The Edinburgh Mela is an annual multi-cultural festival held in Edinburgh, Scotland,and is one of the 12 festivals that make up the Edinburgh Festival. The first mela, a Sanskrit word meaning "gathering" or "to meet", was held in 1995 at Meadowbank Stadium, and was organised by members of the city's minority ethnic communities. The festival moved to Pilrig Park in 2000, and to Leith Links in 2010. Running over three days in September, the event attracts around 20 to 25,000 people each year.
Creative Scotland said "The  program aimed to and successfully reflected a range of cultural influences and intercultural influences through the selection of music, film, arts workshops and stalls. The festival site contributed massively to the overall Mela programme offering a centre and focus for celebration, community togetherness and providing the context for a great family day out."
Origins of the Mela
Melas are south Asian events which have spread around the world from the south Asian subcontinent. Mela means 'gathering' and can describe festival, market, trade event, religious gathering and more. Melas are celebrated with music, dance, theatre, fashion, food and stalls, these are days for the whole family, to join in and embrace south Asian culture. Melas are distinguished by their bringing together of south Asian cultures and those of other countries when promoted by south Asian Diasporas abroad. Melas first came to Britain in the late eighties.
The Edinburgh Mela is something unique and is not an attempt to merely recreate its south Asian counterpart. You are immediately aware of both Scottish and Asian cultures converging in a celebration of colourful costumes and performances. You are quickly immersed in the atmosphere of a bazaar with the food aromas of the east and traders selling clothes, fabrics, jewellery, crafts and much more. The Edinburgh Mela is a place to wander around and mix with people from all around the globe, all enjoying this spectacular event.
Mela in Edinburgh
In 1995 people from Bangladesh, India, Pakistan and other traditions of the sub-continent established a mela in Edinburgh. Chinese, African and other groups were also involved. The first festival was held in Meadowbank Stadium, London Road, Edinburgh. The Edinburgh Mela Company formed in 1996 and since then it has sought to use the form to create a very distinct and ambitious model for a multi-cultural platform. It has grown from its routes within Edinburgh’s South Asian communities to be an outward-looking organisation presenting an event with cultural offerings from across the globe. Edinburgh Mela now commissions and produces innovative work and is seen as Scotland’s foremost celebration of cultural diversity.
The Board of Directors
Shami Khan (Chair)
Foysol Choudhury MBE (Vice Chair)
Councillor Steve Cardownie
Agnes Ngulube Holmes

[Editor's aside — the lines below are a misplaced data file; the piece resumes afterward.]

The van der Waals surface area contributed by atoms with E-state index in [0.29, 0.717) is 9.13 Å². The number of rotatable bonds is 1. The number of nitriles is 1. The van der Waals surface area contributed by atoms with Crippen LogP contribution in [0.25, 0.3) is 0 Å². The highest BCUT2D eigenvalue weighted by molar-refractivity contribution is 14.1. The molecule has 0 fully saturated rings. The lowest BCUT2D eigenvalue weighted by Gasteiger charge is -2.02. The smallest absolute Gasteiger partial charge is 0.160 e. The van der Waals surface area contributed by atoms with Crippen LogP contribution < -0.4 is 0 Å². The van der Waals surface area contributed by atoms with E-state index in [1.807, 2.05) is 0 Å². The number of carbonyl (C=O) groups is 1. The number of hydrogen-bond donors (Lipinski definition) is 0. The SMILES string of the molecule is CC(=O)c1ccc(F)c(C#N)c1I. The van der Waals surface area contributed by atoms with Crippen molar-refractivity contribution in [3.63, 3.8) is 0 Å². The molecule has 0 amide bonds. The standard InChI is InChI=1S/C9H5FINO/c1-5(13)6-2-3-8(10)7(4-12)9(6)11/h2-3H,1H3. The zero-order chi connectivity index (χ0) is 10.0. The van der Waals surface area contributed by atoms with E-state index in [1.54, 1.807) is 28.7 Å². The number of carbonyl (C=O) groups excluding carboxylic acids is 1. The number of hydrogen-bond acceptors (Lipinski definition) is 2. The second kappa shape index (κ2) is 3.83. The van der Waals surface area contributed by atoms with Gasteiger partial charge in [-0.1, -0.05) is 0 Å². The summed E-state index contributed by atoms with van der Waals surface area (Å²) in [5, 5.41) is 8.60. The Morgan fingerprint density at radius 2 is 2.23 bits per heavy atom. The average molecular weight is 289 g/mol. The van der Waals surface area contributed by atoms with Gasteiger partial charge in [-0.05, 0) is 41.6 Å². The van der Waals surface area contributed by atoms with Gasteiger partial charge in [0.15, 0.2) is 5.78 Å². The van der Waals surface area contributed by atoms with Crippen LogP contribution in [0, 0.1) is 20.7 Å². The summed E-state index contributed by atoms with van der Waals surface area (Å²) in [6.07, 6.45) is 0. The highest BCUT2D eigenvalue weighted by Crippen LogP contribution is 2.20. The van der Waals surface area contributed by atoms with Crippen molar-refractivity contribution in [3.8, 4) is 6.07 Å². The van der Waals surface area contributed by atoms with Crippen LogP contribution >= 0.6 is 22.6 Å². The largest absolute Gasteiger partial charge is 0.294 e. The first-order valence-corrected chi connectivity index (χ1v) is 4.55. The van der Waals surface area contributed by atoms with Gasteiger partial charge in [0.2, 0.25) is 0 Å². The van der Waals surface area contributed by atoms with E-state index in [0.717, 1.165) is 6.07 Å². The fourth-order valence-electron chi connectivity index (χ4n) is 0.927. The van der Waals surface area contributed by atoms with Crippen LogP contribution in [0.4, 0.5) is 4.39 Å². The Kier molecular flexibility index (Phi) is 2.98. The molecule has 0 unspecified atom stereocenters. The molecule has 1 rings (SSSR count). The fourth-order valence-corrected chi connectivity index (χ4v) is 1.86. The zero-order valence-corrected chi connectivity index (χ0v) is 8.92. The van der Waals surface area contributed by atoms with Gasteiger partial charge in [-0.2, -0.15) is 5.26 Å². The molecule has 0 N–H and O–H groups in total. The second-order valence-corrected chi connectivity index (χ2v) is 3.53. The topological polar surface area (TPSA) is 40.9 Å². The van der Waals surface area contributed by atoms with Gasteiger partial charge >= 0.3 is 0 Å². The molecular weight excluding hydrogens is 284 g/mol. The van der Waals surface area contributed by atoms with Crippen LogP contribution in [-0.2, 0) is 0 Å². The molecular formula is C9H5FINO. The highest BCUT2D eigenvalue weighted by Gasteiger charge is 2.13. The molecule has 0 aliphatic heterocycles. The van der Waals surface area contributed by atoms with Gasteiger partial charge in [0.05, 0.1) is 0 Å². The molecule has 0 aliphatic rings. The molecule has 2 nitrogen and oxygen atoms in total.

Trishna Singh OBE
Chris Purnell 2011–present
Stephen Stenning 2010 - 2011
Liam Sinclair 2007 - 2010
Jazz Singh 2005 - 2006
Leith Links 2010–Present
Pilrig Park 2000-2007 & 2009
Ocean Terminal 2008
Meadowbank Stadium 1995-1999
Social and Cultural Impact
Edinburgh Mela is one of the twelve partners within Festivals Edinburgh. It is therefore, a key part of the offer of the world’s leading festival city. As well as contributing a diverse programme with international, national and local artists, it celebrates Edinburgh’s communities and makes a statement about the multi-cultural nature of Scottish identity. The event has grown in popularity with increased audiences and a consequent move to a bigger site within its traditional Leith home. Edinburgh Mela is a friendly welcoming event with an extraordinarily diverse audience that reflects the range of ethnicities within modern Scotland.
In a recent survey to evaluate the social and Cultural Impact of the Edinburgh Mela over 85% of those asked said that the Edinburgh Mela Festival increases their pride in the city. 93% said that the Edinburgh Mela gives a positive message about diverse ethnic culture, 63% said that the Mela was a unique festival from any other festival that they had experienced and over 85% said that the Mela provided them with access to international work they would not otherwise get to see.
What the Mela Offers to Visitors
The Edinburgh Mela festival has various areas where visitors can spend the day, from the children’s area to the food hall.
One of the main attractions of this festival is its concerts and shows. There are 3 main stages: 2 are outdoors, offering headline shows like music and dance performances.
Food is at the heart of the festival, bringing together flavours from across the Middle East and Asia. The Global Food Village area creatse a fantastic atmosphere, lending truth to the festival’s name, “mela”, which is Sanskrit word for “gathering”. All weekend you’ll see visitors sitting together in groups enjoying a spicy snack.
Most of the food tents offers drinks too, but there are also dedicated bars serving beers, spirits, and soft drinks throughout the day.
A selection of stalls selling traditional dress, jewellery, and hand-made products from different countries around the world fill the shopping area at the Edinburgh Mela. You can find from the traditional Indian Saaris, to South African wooden animals.
The kids’ area is divided in two. On one side attractions often include trampolines and bouncy castles,. On the other, free activities for children include an area where toddlers can enjoy and learn about different cultures of the world.
- "Edinburgh Mela programme unveiled". BBC News. 29 June 2010.
- Allan, Tom (29 June 2010). "Edinburgh Mela programme launched on Leith Links". The Guardian (London).